Im in motorcycle and boat sales .. Just do your RESEARCH..if your a qualified buyer. Take your closest 2-3 dealers talk to sales manager say hey im getting ready to purchase an x10 with what ever options you want and say hey who ever has the best price is this is who I will buy from Yes it is a different way of negation, but to me it shows a commitment from a dealer to you. one for wanting your business and two if they care about you as a customer to make want to come in.

If a sales person or manager is "to" busy to do a 20 min quote how do you think they will be when you have a real proab in the future. If you have all the money and dont care about price then just totally disregard this .. but you be really surprised who in the end will go the extra mile to EARN your business not just have it sat in their lap and make a FAT paycheck.. because by the time they hold back on the trade and stick you for full price on the new one they can make 10-15K. and to me thats just money I dont have to pay or just put in my pocket. Like i said all determines how hard you work for it.

PS you will always get a better price for your boat selling private and sounds like you have a hell of a boat id try and sell it by your self first. unless you still owe more than its worth or anything crazy like that and need the trade .. But thats enough of my ranting good luck

maxpower220 08-21-2013 10:09 AM

Margins on boats are much larger than cars. A typical car dealer will sell 30 cars per month, a typical boat dealer will sell 10 boats per year. Margins have to be higher so that he can stay in business.

As with any purchase, if you are happy with the price, that is all that matters. No matter how good your deal is, someone else will get a better one somewhere else.

bigmac 08-21-2013 10:11 AM

Quote:

Originally Posted by gsxrjtt (Post 970617)
Im in motorcycle and boat sales .. Just do your RESEARCH..if your a qualified buyer. Take your closest 2-3 dealers talk to sales manager say hey im getting ready to purchase an x10 with what ever options you want and say hey who ever has the best price is this is who I will buy from Yes it is a different way of negation, but to me it shows a commitment from a dealer to you. one for wanting your business and two if they care about you as a customer to make want to come in.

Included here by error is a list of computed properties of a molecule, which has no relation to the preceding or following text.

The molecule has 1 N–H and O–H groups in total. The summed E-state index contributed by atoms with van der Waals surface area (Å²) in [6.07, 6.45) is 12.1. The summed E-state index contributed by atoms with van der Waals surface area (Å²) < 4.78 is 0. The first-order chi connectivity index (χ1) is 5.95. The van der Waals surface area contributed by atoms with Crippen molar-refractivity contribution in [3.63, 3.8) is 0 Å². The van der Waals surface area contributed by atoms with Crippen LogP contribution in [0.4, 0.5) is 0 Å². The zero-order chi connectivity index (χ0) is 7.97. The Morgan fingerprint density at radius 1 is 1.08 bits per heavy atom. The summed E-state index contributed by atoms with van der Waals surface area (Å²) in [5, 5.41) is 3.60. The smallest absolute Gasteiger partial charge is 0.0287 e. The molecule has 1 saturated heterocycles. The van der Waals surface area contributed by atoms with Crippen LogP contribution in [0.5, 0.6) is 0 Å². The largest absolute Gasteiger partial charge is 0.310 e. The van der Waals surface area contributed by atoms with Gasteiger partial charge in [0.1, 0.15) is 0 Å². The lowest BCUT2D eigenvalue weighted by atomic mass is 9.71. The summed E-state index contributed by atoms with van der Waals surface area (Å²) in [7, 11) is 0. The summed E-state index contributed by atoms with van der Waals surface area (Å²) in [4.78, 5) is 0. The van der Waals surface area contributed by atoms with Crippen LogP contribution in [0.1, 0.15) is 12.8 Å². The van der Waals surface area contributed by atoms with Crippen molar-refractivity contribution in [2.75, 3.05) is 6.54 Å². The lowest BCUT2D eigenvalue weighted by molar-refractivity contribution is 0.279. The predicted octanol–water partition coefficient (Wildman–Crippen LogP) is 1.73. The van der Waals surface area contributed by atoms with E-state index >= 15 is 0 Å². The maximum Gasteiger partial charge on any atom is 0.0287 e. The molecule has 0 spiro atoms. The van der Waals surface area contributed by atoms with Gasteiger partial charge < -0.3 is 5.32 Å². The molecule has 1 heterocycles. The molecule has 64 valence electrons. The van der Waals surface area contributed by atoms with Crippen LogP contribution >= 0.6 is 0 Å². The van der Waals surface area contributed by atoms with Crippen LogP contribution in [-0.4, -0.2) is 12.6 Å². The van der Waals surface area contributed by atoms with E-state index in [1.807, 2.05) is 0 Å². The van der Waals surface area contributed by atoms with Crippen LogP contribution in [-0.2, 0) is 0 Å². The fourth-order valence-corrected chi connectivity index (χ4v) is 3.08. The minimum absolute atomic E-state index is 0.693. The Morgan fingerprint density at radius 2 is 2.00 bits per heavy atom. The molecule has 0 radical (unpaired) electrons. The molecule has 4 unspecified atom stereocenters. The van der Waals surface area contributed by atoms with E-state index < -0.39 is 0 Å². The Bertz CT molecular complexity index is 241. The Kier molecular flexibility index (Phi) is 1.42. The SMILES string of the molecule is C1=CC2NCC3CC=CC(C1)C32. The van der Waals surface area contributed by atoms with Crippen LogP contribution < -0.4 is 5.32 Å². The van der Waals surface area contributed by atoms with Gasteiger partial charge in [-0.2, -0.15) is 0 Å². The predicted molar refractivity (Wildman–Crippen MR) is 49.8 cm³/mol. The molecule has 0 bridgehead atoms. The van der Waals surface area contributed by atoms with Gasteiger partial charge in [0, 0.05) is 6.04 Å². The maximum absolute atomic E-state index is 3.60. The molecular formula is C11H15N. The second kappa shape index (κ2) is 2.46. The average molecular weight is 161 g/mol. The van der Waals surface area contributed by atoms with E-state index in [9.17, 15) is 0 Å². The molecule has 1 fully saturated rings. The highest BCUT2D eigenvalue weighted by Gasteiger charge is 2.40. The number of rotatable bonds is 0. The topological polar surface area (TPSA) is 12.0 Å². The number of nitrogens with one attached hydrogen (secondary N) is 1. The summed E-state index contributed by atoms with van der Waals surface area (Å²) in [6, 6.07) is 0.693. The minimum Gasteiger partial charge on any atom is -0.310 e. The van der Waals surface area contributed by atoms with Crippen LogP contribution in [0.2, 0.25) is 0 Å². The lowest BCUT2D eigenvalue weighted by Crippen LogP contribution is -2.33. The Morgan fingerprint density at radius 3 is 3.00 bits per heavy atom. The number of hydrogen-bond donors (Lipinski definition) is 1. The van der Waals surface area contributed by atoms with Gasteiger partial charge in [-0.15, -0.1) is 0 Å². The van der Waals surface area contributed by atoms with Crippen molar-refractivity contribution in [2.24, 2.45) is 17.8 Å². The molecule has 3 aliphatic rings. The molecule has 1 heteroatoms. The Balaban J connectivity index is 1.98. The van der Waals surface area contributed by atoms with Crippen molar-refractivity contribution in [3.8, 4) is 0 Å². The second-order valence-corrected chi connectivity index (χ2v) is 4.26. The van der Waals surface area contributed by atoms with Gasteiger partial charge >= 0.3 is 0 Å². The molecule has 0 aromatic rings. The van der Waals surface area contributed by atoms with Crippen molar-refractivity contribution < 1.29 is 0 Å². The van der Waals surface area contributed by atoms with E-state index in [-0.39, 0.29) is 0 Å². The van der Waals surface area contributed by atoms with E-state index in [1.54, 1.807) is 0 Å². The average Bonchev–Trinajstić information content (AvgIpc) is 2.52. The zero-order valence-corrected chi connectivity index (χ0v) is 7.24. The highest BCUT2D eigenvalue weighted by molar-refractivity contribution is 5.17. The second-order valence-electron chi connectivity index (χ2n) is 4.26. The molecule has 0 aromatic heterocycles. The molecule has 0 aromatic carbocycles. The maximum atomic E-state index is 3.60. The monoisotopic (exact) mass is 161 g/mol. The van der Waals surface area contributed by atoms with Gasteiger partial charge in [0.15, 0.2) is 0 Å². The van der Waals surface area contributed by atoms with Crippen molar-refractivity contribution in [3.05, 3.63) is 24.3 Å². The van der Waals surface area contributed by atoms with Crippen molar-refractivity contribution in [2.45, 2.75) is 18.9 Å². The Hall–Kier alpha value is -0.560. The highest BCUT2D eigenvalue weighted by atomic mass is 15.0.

I agree with this, but unless you have 2-3 MasterCraft dealers within reasonable driving distance then I wouldn't go in declaring your desire for an X-10. I'd just say, "I want to buy a wakeboard boat". If you're not willing to walk away from the deal and talk to other dealers or accept a different brand then you're pretty much hosed from a pricing standpoint. In this state, there are two MasterCraft dealers and they're 200 miles apart. If a person is dead-set on MasterCraft then they have you over a barrel. If I'm willing to walk out of the MasterCraft dealer and seriously price Malibu or Nautique then at least I have some kind of bargaining position.

Also, take into account the fact that while you may be able to drive 200 miles to get a better deal than your local guy, you'd better be prepared to drive the boat 400 miles for optimal customer service.